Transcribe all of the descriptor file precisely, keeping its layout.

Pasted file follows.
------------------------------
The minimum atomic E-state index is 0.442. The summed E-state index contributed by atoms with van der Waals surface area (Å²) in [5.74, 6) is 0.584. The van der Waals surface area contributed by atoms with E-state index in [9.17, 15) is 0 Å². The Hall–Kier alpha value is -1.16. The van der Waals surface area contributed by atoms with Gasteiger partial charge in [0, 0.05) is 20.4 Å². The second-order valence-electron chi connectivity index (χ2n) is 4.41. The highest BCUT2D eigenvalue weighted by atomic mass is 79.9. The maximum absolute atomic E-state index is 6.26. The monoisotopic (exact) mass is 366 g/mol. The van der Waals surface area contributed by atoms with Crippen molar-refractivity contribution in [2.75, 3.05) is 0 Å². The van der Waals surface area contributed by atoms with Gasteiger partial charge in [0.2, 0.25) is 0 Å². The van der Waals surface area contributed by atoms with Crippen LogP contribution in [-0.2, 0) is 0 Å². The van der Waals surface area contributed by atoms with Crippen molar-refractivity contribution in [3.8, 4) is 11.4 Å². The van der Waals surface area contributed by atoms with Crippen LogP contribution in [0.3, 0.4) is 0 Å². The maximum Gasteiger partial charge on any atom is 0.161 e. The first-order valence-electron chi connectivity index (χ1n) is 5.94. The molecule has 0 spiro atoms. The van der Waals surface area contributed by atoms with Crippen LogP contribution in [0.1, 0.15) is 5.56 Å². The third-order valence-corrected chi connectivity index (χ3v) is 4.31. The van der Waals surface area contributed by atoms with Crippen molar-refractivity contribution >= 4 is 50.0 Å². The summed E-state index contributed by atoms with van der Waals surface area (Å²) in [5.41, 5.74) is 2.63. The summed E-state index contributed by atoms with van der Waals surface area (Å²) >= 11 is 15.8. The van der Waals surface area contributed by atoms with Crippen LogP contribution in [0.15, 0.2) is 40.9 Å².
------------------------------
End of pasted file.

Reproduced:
The minimum atomic E-state index is 0.442. The summed E-state index contributed by atoms with van der Waals surface area (Å²) in [5.74, 6) is 0.584. The van der Waals surface area contributed by atoms with E-state index in [9.17, 15) is 0 Å². The Hall–Kier alpha value is -1.16. The van der Waals surface area contributed by atoms with Gasteiger partial charge in [0, 0.05) is 20.4 Å². The second-order valence-electron chi connectivity index (χ2n) is 4.41. The highest BCUT2D eigenvalue weighted by atomic mass is 79.9. The maximum absolute atomic E-state index is 6.26. The monoisotopic (exact) mass is 366 g/mol. The van der Waals surface area contributed by atoms with Crippen molar-refractivity contribution in [2.75, 3.05) is 0 Å². The van der Waals surface area contributed by atoms with Gasteiger partial charge in [0.2, 0.25) is 0 Å². The van der Waals surface area contributed by atoms with Crippen LogP contribution in [-0.2, 0) is 0 Å². The van der Waals surface area contributed by atoms with Crippen molar-refractivity contribution in [3.8, 4) is 11.4 Å². The van der Waals surface area contributed by atoms with Crippen LogP contribution in [0.3, 0.4) is 0 Å². The maximum Gasteiger partial charge on any atom is 0.161 e. The first-order valence-electron chi connectivity index (χ1n) is 5.94. The molecule has 0 spiro atoms. The van der Waals surface area contributed by atoms with Crippen LogP contribution in [0.1, 0.15) is 5.56 Å². The third-order valence-corrected chi connectivity index (χ3v) is 4.31. The van der Waals surface area contributed by atoms with Crippen molar-refractivity contribution >= 4 is 50.0 Å². The summed E-state index contributed by atoms with van der Waals surface area (Å²) in [5.41, 5.74) is 2.63. The summed E-state index contributed by atoms with van der Waals surface area (Å²) >= 11 is 15.8. The van der Waals surface area contributed by atoms with Crippen LogP contribution in [0.15, 0.2) is 40.9 Å².